By Antonio Gagliardi

Pressure is mounting globally on small- and medium-sized enterprises (SMEs), which are particularly vulnerable to the effects of changing regulations, continued domestic economic uncertainty, and rising borrowing costs. In fact, around the world, senior executives at SMEs predict slower revenue and profit growth, according to the third annual Global SME Pulse: Smart Strategies to Improve the Bottom Line, a survey conducted in late 2018 by Oxford Economics on behalf of American Express.

Yet 82 percent of senior executives in the U.S. are confident in their company’s current strategy—even as they recognize the challenges that lie ahead—and 83 percent of U.S. respondents realize how important SMEs are to their country’s overall economy. In the U.S. alone, the Census Bureau’s Annual Survey of Entrepreneurs found that companies with fewer than 100 workers made up 98.2 percent of the country’s 5.6 million employer firms and that those with fewer than 20 made up 89 percent in 2016.

SMEs may be facing a tough road, but they are also well-positioned to pivot nimbly, be cost-efficient, and understand evolving customer demands. Here are three strategies for turning those innate attributes into revenue growth over the next three years.

Let nimbleness spur innovation.

While larger enterprises have the resources to cushion sudden shifts in the economy, policy, or marketplace, SMEs have a different advantage: the ability to react nimbly to dynamic circumstances. Smaller companies can more easily adopt new technologies, systems, or even internal structures to meet the ever-evolving demands on their businesses. Senior executives in the U.S. see nimbleness as key to their company’s future success; 76 percent listed quickly responding to changing business needs as their top priority over the next three years in the Global SME Pulse.

Furthermore, nimbleness fosters innovation. The act of shuffling resources as needed, the reality of having fewer hands touch different types of problems, the general lack of middle men—all of these characteristics of SMEs support an environment that acts on creative solutions. SMEs are also more likely to implement major changes; 74 percent of senior executives in the U.S. said they were willing to take big risks to gain big rewards. To support company-wide innovation, create a culture that values boldness and a team environment in which everyone feels comfortable bringing new ideas to the table.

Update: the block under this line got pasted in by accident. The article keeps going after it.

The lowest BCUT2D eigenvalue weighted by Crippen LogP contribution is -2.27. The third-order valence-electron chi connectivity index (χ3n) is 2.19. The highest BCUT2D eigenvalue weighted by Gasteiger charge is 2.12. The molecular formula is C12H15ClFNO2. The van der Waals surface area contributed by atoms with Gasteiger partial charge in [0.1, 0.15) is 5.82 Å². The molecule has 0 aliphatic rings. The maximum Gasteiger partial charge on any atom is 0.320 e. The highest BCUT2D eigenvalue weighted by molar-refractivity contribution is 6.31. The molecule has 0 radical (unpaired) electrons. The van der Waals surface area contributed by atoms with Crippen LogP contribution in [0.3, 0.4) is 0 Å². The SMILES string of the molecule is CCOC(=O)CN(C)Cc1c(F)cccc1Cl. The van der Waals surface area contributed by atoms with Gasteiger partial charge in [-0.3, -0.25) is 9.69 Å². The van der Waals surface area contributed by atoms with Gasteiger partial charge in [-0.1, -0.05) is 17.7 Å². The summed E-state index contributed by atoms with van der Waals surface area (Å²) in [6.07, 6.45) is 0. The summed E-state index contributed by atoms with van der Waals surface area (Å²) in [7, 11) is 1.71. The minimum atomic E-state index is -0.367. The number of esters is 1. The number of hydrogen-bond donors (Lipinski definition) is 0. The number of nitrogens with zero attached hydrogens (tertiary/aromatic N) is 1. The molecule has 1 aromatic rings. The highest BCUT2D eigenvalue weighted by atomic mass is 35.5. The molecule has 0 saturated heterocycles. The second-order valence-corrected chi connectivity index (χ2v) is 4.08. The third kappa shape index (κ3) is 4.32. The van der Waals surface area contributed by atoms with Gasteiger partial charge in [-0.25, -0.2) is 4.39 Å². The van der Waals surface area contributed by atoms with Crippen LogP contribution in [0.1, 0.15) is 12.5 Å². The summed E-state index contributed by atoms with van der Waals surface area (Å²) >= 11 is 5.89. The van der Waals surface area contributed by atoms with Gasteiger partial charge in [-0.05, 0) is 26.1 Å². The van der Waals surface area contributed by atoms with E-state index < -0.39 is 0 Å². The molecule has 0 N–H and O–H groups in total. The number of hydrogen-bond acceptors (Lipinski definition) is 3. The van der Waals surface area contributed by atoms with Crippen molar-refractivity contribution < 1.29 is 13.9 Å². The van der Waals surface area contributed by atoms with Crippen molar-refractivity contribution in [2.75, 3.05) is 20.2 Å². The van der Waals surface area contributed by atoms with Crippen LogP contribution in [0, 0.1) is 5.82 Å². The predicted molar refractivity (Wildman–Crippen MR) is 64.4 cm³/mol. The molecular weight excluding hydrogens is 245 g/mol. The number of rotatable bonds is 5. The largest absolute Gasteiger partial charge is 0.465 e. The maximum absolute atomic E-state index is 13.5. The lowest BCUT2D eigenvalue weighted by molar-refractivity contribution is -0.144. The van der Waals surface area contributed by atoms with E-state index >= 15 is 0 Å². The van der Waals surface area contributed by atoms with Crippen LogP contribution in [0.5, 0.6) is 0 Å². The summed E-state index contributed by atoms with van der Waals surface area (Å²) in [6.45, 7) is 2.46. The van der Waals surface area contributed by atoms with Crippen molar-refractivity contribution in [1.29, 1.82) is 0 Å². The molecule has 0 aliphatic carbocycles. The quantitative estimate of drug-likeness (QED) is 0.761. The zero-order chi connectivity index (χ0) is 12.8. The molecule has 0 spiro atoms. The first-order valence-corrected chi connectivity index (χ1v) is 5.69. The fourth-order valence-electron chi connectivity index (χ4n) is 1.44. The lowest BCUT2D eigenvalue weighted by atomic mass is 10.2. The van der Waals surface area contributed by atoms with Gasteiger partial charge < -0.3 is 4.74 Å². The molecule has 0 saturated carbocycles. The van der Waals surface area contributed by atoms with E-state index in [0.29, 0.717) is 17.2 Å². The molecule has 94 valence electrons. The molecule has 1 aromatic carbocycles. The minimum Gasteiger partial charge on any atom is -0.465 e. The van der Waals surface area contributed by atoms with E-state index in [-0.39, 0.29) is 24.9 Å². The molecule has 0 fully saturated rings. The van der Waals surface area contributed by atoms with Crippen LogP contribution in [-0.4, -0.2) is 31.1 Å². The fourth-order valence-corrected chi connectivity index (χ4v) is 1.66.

Work smarter to drive efficiency.

SMEs recognize that they need to lower costs to maintain profitability, especially given these businesses’ reliance on loans as a source of funding. As a result, senior executives plan to adopt cost-saving programs to promote operating efficiency. One route to success? Automation.

Even semi-automation can go a long way in streamlining processes and boosting productivity. Since SMEs don’t have the bandwidth to experiment the way larger competitors do, be selective in your search for automations that offers real value. For example, AI-powered, automated customer service through chatbots or virtual assistants can answer a range of questions quickly, accurately, and around the clock, giving human employees more time to address complex issues

Another strategy for increasing efficiency: improving decision-making processes. The longer it takes to make a decision and the more complex the path to implementation is, the more resources get wasted along the way. Instead, simplify decision-making processes for greater efficiency across the board. A few pitfalls to avoid:

  • Spinning your wheels in data analysis. Limit the scope of your inquiry so you can make an informed decision based on what’s immediately relevant.
  • Doing it all on your own. If a problem is outside of your company’s knowledge-base, enlist an expert. It’s worth a onetime cost to implement an effective solution.
  • Losing urgency when you find a solution. Develop a concrete plan for its execution, with a timeline.

Respond to your customers’ changing needs.

SMEs often know their customers directly and have an immediate understanding of the nuances of their evolving demands. What’s more, business owners are empowered to loop customer feedback into product development—there’s no need to go up the chain of demand. This process is the primary strategy for SMEs to drive topline growth; when asked to name their main plans for boosting revenue, senior executives were most likely to point to understanding changing customer demands. (Among U.S. respondents this number grew from 56 percent to 67 percent in 2019.)

How accurate and fast you are at turning customer expectation into reality is what builds trust and loyalty among your clientele. Automation can help, as can other forms of emerging technologies; nearly a quarter (23 percent) of global SMEs expect to incorporate machine learning, smart algorithms, and AI over the next three years. Be open to anything that can prove your responsiveness. Customers increasingly want a reciprocal relationship, according to Gartner, which means collaboration and co-creation with brands. So get them involved—they may be the key to your next big idea.

Antonio Gagliardi is the Vice President, Head of Strategy, M&A and Alliances, Global Commercial Services at American Express.

SMEs stock photo by Eugenio Marongiu/Shutterstock